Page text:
The future of the left since 1884

The white heat of a new scientific revolution

50 years ago Harold Wilson became the leader of the Labour party. He went on to lead Labour to a narrow victory in 1964, a landslide in 1966 and two further wins in the 70s -  unequalled four victories. A...


50 years ago Harold Wilson became the leader of the Labour party. He went on to lead Labour to a narrow victory in 1964, a landslide in 1966 and two further wins in the 70s –  unequalled four victories. A much underestimated politician he cunningly combined a message to the traditional families of Britain (with HP sauce on the table) with a carefully crafted appeal to be the agent of change and the candidate for the future.  In the post-Suez, post-Profumo, jaded Britain, he projected an image of energy and optimism in Britain’s prospects.

In this, of course, he was aided by the decline of the Macmillan government, particularly following the Profumo affair, but also the image of the grouse moors and the aristocratic, recently un-nobled successor, Sir Alec Douglas-Home.  Wilson recognised that he could not just win support on negatives and at the 1963 Labour party conference he made his famous defining speech in which he proclaimed: “we were restating our socialism in terms of the scientific revolution, that Britain is going to be forged in the white heat of this revolution, with no place for restrictive practices, or outdated methods of industry.” In doing so he positioned Labour as representing the aspirations of the rapidly expanding group of technicians and scientists in the economy. He was also appealing to students and young voters enthused by the opportunities of science, making it clear that his was the party of optimism for the future and that science was the key to unlocking this.

Labour’s challenge today is very much to try and recapture some of that optimism.  Interestingly, while in the succeeding years there had been growing scepticism about the claims and advances of science, it was always clear this was less strong amongst the public than in the columns of some newspapers. There also seems to have been a recent significant shift, even amongst those who had been traditionally antagonistic to technological development. Not only have we seen many of those from the green movement come round to the merits of nuclear power as a crucial component in dealing with the growing output of carbon, but also the challenge of a rising world population is leading to a reassessment of GM crops. There has been a major field experiment all around the world over the last decade with massive acreages now producing GM crops which have been sold right the way across world markets with no detected effect on human health.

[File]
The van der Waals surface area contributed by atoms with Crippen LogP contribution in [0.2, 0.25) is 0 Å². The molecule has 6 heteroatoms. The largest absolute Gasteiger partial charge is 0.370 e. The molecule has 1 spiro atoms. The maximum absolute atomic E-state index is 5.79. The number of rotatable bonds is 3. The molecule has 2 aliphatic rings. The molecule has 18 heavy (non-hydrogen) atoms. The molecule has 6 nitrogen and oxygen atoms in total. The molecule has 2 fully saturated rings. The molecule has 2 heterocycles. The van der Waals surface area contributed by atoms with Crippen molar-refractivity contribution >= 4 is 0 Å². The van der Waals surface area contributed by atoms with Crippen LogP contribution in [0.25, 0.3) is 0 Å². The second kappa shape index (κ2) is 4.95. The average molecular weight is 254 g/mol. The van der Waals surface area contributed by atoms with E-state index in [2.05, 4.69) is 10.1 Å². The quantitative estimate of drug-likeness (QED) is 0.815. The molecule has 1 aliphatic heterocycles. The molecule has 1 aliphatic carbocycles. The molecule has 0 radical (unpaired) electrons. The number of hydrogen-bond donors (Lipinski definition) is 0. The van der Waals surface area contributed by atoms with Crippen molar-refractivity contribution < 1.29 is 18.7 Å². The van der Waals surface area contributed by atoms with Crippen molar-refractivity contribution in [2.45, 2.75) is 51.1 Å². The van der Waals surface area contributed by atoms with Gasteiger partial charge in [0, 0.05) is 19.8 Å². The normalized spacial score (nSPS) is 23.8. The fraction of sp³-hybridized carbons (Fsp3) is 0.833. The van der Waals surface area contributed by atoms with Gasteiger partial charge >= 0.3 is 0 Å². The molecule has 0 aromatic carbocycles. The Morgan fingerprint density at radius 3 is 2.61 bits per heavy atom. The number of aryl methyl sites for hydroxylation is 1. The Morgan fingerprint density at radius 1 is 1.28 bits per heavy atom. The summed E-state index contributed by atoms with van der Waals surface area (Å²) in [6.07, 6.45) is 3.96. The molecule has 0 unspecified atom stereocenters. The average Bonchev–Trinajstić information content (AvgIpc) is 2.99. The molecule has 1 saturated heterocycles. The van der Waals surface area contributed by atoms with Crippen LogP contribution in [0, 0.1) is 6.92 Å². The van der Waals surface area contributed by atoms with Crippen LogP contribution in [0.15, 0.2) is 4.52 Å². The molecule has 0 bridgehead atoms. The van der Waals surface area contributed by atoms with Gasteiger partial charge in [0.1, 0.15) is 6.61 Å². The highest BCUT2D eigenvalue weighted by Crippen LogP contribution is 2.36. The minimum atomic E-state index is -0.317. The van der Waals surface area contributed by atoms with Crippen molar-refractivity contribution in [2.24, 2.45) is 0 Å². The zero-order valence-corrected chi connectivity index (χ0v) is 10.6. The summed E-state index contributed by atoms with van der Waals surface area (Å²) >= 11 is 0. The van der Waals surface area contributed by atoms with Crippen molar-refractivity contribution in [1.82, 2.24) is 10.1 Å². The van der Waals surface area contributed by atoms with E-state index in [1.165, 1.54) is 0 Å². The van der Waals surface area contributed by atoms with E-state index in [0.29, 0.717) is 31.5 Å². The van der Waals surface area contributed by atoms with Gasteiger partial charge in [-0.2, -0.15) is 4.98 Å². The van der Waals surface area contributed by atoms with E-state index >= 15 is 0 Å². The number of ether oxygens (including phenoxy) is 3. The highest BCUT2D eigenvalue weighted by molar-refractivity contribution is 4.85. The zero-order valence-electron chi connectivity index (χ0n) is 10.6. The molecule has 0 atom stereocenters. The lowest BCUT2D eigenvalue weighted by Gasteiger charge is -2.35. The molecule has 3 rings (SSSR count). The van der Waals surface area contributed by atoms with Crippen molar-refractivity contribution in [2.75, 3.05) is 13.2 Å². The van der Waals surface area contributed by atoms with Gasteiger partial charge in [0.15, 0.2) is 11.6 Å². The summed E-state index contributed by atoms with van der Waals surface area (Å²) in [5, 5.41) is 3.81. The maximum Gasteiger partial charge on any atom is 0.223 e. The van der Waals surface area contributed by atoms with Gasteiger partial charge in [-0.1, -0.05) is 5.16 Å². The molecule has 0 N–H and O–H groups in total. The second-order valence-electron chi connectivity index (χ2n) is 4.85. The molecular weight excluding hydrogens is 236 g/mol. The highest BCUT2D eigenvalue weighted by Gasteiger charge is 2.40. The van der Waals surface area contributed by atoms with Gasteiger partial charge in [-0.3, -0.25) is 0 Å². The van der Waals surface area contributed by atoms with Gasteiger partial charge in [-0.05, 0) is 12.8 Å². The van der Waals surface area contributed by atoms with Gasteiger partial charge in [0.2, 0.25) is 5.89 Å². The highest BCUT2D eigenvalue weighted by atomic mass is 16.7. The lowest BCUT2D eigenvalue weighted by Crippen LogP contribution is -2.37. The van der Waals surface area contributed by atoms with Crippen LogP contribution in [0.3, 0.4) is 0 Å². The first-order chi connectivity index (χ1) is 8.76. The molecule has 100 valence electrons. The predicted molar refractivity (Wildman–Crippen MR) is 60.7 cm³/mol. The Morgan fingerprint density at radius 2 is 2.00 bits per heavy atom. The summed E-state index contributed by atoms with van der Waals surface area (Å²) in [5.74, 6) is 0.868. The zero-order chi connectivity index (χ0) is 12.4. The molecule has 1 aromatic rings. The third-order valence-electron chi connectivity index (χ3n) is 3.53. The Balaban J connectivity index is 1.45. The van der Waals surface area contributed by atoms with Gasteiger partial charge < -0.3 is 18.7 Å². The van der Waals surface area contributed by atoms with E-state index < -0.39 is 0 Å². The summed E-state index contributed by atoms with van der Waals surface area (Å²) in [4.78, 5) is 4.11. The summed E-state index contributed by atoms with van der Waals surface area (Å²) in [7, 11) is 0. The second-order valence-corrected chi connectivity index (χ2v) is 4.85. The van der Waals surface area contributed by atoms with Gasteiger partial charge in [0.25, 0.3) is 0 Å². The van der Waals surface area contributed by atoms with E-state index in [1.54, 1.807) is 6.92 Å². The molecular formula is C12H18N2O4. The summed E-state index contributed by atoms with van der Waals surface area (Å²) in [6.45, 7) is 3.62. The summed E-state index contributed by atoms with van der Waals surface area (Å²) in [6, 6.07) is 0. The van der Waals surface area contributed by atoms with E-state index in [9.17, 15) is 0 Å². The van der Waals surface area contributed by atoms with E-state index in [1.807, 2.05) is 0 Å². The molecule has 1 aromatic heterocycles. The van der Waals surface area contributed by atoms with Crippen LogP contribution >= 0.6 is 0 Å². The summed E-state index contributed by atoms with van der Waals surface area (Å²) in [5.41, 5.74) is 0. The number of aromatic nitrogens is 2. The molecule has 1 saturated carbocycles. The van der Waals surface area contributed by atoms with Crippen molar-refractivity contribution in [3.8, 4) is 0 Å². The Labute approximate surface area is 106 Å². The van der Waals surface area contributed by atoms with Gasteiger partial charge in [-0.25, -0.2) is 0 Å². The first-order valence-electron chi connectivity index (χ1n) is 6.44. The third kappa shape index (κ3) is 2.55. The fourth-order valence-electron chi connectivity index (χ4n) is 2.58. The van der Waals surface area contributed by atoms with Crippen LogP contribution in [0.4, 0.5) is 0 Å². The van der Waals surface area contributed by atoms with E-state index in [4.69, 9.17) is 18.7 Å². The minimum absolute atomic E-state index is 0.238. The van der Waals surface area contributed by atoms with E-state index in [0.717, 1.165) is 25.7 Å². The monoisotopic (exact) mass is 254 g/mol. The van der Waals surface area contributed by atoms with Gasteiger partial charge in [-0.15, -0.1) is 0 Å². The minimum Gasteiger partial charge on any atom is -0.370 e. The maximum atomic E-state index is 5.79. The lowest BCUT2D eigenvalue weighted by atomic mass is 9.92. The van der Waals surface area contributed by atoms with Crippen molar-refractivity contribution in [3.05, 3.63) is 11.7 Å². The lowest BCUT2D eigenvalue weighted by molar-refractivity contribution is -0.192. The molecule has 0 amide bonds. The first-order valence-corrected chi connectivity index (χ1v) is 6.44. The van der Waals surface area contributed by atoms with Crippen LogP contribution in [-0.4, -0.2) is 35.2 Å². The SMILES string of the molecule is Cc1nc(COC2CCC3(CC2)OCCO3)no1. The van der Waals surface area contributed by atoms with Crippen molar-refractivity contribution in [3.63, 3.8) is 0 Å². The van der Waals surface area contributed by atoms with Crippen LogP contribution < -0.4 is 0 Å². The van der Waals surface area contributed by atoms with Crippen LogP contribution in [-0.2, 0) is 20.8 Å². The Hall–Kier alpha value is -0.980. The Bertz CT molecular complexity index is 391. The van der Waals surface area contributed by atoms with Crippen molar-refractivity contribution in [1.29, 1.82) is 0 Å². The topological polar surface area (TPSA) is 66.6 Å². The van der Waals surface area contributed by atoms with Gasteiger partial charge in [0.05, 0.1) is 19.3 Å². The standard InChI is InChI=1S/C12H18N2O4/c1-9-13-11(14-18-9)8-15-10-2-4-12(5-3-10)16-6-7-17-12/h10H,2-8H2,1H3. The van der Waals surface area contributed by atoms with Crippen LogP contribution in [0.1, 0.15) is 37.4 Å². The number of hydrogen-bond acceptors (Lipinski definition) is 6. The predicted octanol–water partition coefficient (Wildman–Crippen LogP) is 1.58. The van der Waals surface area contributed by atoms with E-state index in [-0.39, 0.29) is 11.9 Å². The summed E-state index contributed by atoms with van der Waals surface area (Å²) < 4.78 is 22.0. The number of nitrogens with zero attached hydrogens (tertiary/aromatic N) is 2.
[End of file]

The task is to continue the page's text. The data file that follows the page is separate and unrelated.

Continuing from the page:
It is important, therefore, for Labour to re-evaluate its position on scientific development and to become a clear champion for science over superstition and for Britain to continue as a world leader in scientific excellence. This would enable Britain’s huge reservoir of scientific talent to contribute, not only to national but international welfare and to the growth of our national economy.

The former Australian Labor prime minister, Paul Keating, remarked many times that “good policy makes good politics.”  In embracing and promoting science Labour will be doing the right thing for Britain, for our young people and for securing the next election of the Labour government.

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